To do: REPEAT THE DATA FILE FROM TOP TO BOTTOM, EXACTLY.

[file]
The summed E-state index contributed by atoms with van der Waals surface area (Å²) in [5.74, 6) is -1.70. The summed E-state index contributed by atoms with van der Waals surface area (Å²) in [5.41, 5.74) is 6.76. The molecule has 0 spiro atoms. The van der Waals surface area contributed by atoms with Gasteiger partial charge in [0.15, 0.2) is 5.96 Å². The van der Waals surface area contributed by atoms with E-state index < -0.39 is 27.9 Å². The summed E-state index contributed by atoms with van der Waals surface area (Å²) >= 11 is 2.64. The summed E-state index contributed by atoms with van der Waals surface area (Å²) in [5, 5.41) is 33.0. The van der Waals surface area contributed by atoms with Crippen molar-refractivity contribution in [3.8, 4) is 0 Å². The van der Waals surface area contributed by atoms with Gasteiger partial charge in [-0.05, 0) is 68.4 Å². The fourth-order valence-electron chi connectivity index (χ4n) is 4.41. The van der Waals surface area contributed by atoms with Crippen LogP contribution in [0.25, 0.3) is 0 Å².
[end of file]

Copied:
The summed E-state index contributed by atoms with van der Waals surface area (Å²) in [5.74, 6) is -1.70. The summed E-state index contributed by atoms with van der Waals surface area (Å²) in [5.41, 5.74) is 6.76. The molecule has 0 spiro atoms. The van der Waals surface area contributed by atoms with Gasteiger partial charge in [0.15, 0.2) is 5.96 Å². The van der Waals surface area contributed by atoms with E-state index < -0.39 is 27.9 Å². The summed E-state index contributed by atoms with van der Waals surface area (Å²) >= 11 is 2.64. The summed E-state index contributed by atoms with van der Waals surface area (Å²) in [5, 5.41) is 33.0. The van der Waals surface area contributed by atoms with Crippen molar-refractivity contribution in [3.8, 4) is 0 Å². The van der Waals surface area contributed by atoms with Gasteiger partial charge in [-0.05, 0) is 68.4 Å². The fourth-order valence-electron chi connectivity index (χ4n) is 4.41. The van der Waals surface area contributed by atoms with Crippen LogP contribution in [0.25, 0.3) is 0 Å².